Het filmpje hierbij, -hij was toen drieënnegentig- zegt meer dan alle mogelijke beschrijvingen van zijn fotowerk waarmee hij pas begon toen hij 48 was.
Als gediplomeerd opticien had hij, na de bankencrash van 1929 oog voor het lot van degenen die dag in dag uit in armoede moesten leven.
Geboren in 1909 uit een familie van Joodse immigranten uit Litauen had hij naast liefde voor zijn job grote belangstelling voor ‘workers’ rights’.
In de optiek van ‘maak zichtbaar’ wat je leven bepaalt, kon hij vanuit zijn vak -hij opende een praktijk in Buffalo-, ook zijn ogen dienstbaar maken via de fotografische lens, zeker nadat hij in 1952 was opgeroepen voor het Huis van ‘on-Amerikaanse’ activiteiten.
The Buffalo Evening News immediately labeled him “Buffalo’s Top Red” and the persecution that followed significantly impacted his business and his family. Rogovin later stated that though his voice had been silenced, he would not be silenced. And so in 1958, Rogovin began making photographs that communicated his social concern. His first series was on Buffalo’s black storefront churches and these images showed both the poverty and the vitality of their environment. Seen by W.E.B. Dubois, the pictures made their way to Minor White and were eventually published in Aperture Magazine in 1962.
In 1972, at the age of 63, Rogovin began to photograph Buffalo’s Lower West Side. Turning up on streets ranging from blue collar family neighborhoods to places where it was dangerous to ask too many questions (the reason many of the pictures are un-named). Rogovin photographed indoors and outdoors, individuals and family groups, as he sought to convey the truth of the lives of his subjects and their environment.
Returning to this neighborhood for three decades, Rogovin created triptychs and quartets by photographing the same individuals or families with each visit. The result is a collection of photographs which provide an extraordinary look at the passage of time as well as tremendous insight into the lives of diverse ethnic groups including Puerto Rican, African American, Native American, and Italian families over the course of thirty years. Rogovin completed the Lower West Side series at the age of 92.
Rogovin’s photographs are now in the permanent collections of over two dozen prominent museums around the world, including the Biblotheque Nationale in Paris, the Museum of Modern Art in New York, the J. Paul Getty Museum in Los Angeles, the Center For Creative Photography at the University of Arizona-Tucson and the Victoria and Albert Museum in London.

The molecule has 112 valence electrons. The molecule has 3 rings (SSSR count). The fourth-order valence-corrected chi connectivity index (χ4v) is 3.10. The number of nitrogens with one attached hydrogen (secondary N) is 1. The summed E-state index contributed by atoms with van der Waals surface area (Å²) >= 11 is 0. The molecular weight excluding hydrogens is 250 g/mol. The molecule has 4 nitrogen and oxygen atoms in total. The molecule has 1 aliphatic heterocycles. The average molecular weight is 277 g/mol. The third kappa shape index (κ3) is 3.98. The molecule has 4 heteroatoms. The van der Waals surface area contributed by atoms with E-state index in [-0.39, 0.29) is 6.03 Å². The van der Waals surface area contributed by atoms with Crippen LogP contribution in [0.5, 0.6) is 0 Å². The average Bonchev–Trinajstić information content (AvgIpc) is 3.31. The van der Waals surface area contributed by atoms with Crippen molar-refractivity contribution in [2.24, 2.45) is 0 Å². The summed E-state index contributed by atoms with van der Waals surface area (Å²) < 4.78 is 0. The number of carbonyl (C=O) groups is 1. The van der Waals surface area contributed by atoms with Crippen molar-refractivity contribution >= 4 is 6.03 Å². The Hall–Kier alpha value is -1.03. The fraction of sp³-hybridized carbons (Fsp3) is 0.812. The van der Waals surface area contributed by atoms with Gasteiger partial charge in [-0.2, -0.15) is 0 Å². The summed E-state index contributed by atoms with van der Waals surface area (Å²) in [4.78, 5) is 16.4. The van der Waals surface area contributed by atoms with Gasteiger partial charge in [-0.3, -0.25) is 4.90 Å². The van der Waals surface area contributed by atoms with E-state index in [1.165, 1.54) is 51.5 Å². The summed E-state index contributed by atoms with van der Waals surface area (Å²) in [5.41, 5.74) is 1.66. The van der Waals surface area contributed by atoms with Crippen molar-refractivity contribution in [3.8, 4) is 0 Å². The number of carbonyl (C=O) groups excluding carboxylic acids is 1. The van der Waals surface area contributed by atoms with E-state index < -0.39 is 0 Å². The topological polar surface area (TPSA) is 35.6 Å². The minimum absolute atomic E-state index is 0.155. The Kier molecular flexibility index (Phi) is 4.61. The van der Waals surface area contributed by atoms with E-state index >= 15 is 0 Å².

In 1999, the Library of Congress acquired 1,130 of Rogovin’s master prints, along with his negatives and contact sheets. The irony was not lost on Rogovin that the government that persecuted him in the 1950’s now celebrated his work as a champion of the poor and working class half a century later.
Hij stierf in 2011, enkele weken na zijn 101ste verjaardag.
“Once you’ve studied the pictures for a while, they begin to speak. The people in the pictures hold still — so patiently, that you can study them at your leisure. And when you’re wholly inside the picture, the people speak. They tell you their life-stories. Their political opinions. They confess. They accuse. They laugh. They sigh because they’re tired. They open their hearts to you. This is how we love, they say, and this is how we hate, and this is why we didn’t get anywhere, and this is our youth, and these our dreams of glory, and this is what our parents looked like, and here is my weak point, and here is my strength….I’ll have to ask you to write your own caption. Look at them closely. Look into the people’s eyes and let them speak. They tell you about their lives….”
In 2003, Rogovin summed up his work: “All my life I’ve focused on the poor. The rich ones have their own photographers.”
Anne Rogovin, Milton’s wife, died from brain cancer on July 7, 2003. She was surrounded by her children, grandchildren, and great-grandchildren. Besides being a special education teacher, a parent, and an activist for peace and justice, Anne played an important role in Milton’s photography. She often accompanied him when he took his photographs in Buffalo and around the world. Anne encouraged Milton and was the inspiration behind many of his photography series. Anne will always be in our hearts.
“When you look at these pictures, you know there was no monkey business, and that I was not sneaking around trying to steal pictures of people.” There is a directness to his portraits, which celebrate his subjects’ everyday lives, and have a casual empathy reminiscent of family photographs. “The only thing I asked them was to look at the camera.”